I was very lucky to be selected to take part in the Wolfson History Prize shortlist blog tour, for the third year. I reviewed “Birds in the Ancient Word” in 2019 and the prize-winning “The Boundless Sea” last year, and this year I was able to choose Richard Ovenden’s “Burning the Books: A History of Knowledge Under Attack”. Ovenden is director of the Bodleian Library and this book offers both a history of all kinds of knowledge under attack (and protected) and also a call to action which is very powerful.

Richard Ovenden – “Burning the Books: A History of Knowledge Under Attack”

Should libraries and archives still have a role to play in stewarding digital memory from one generation to the next as they have done since the ancient civilisations of Mesopotamia? (p. 198)

Richard Ovenden has been Bodley’s Librarian since 2014, having moved to the Bodleian in Oxford in 2003. He’s also involved with various high-level library and information management committees and coalitions, and this all, coupled with his obvious enthusiasm and passion for preservation and the work of his fellow librarians gives him the all-round ability to research and write this book. It’s not just a work of history – although that would be enough – but a work for the future and a call to action, a call to arms, even.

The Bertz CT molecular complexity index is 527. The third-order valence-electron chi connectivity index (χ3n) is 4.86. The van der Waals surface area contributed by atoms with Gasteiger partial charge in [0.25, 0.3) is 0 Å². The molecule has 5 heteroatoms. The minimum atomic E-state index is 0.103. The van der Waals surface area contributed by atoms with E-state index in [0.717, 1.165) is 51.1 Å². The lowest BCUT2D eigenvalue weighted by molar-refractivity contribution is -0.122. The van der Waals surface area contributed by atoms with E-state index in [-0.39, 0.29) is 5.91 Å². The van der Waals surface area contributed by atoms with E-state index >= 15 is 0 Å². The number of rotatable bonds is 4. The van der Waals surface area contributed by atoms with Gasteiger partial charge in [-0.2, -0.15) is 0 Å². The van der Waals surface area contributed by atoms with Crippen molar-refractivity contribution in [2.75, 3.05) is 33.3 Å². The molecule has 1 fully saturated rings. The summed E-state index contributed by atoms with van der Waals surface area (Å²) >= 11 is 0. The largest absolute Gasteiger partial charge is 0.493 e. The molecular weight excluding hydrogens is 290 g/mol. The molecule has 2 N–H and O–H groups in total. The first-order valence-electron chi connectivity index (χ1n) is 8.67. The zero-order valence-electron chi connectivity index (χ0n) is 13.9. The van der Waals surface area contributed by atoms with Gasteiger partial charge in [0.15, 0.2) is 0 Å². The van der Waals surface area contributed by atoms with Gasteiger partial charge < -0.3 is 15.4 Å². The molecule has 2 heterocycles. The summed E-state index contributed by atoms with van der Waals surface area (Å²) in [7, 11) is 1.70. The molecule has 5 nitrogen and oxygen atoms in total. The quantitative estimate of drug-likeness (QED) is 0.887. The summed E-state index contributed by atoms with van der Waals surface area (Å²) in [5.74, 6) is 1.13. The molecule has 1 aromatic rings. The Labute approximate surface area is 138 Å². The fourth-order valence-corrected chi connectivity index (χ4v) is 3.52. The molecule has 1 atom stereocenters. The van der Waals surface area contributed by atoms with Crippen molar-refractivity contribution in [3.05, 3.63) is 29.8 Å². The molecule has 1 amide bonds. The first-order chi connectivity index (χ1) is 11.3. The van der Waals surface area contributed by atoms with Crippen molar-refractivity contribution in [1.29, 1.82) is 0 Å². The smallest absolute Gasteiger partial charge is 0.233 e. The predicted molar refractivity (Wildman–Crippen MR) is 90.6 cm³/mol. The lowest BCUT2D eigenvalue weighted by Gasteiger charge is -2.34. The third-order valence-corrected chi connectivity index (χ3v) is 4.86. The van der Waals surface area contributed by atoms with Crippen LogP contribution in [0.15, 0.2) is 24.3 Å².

The Introduction opens with the first thing you probably think of with regard to book burning, with a bonfire in Berlin on 10 May 1933, and quickly relates this to the challenges to the rule of law, open society and the truth itself that are happening today. The impetus for the book in fact came from the discovery that landing cards documenting the arrival in the UK of the “Windrush Generation” had been systematically and deliberately destroyed, the resulting difficulty in proving citizenship destroying people’s lives. There is then a description of how “storehouses of knowledge have been at the heart of the development of societies from their inception” (p. 7), even though formats and methods of storage have changed, also reminding us how fragile most of these formats are, from papyrus that can be damaged by fire, water or mould to digital materials that need the relevant readers or disappear from the web. Ovenden sets out his stall here: he will examine individual cases which tell us about the period in which the event took place and show the motivation of states to destroy archives and the heroism of those who seek to prevent that destruction.